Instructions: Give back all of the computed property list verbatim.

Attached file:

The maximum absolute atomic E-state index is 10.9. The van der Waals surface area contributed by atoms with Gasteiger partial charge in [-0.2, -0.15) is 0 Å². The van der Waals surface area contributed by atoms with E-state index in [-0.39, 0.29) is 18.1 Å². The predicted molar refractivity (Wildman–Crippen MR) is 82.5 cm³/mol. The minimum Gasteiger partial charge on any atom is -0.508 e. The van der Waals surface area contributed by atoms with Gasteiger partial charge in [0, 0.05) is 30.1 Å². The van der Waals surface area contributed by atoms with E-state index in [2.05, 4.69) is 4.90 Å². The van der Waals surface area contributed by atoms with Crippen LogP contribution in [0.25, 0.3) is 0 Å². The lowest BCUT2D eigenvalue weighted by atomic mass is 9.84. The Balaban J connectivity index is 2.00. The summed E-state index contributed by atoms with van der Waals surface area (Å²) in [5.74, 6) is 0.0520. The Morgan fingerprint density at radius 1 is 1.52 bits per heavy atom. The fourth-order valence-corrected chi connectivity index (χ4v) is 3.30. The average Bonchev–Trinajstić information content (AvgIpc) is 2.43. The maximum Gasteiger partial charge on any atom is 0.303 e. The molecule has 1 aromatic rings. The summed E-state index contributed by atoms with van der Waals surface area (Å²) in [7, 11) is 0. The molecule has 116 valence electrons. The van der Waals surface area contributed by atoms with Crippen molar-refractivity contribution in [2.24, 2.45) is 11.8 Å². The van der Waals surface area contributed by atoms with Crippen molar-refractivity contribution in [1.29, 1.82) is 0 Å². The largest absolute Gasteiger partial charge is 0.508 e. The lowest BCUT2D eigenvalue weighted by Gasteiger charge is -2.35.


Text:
The maximum absolute atomic E-state index is 10.9. The van der Waals surface area contributed by atoms with Gasteiger partial charge in [-0.2, -0.15) is 0 Å². The van der Waals surface area contributed by atoms with E-state index in [-0.39, 0.29) is 18.1 Å². The predicted molar refractivity (Wildman–Crippen MR) is 82.5 cm³/mol. The minimum Gasteiger partial charge on any atom is -0.508 e. The van der Waals surface area contributed by atoms with Gasteiger partial charge in [0, 0.05) is 30.1 Å². The van der Waals surface area contributed by atoms with E-state index in [2.05, 4.69) is 4.90 Å². The van der Waals surface area contributed by atoms with Crippen LogP contribution in [0.25, 0.3) is 0 Å². The lowest BCUT2D eigenvalue weighted by atomic mass is 9.84. The Balaban J connectivity index is 2.00. The summed E-state index contributed by atoms with van der Waals surface area (Å²) in [5.74, 6) is 0.0520. The Morgan fingerprint density at radius 1 is 1.52 bits per heavy atom. The fourth-order valence-corrected chi connectivity index (χ4v) is 3.30. The average Bonchev–Trinajstić information content (AvgIpc) is 2.43. The maximum Gasteiger partial charge on any atom is 0.303 e. The molecule has 1 aromatic rings. The summed E-state index contributed by atoms with van der Waals surface area (Å²) in [7, 11) is 0. The molecule has 116 valence electrons. The van der Waals surface area contributed by atoms with Crippen molar-refractivity contribution in [2.24, 2.45) is 11.8 Å². The van der Waals surface area contributed by atoms with Crippen molar-refractivity contribution in [1.29, 1.82) is 0 Å². The largest absolute Gasteiger partial charge is 0.508 e. The lowest BCUT2D eigenvalue weighted by Gasteiger charge is -2.35.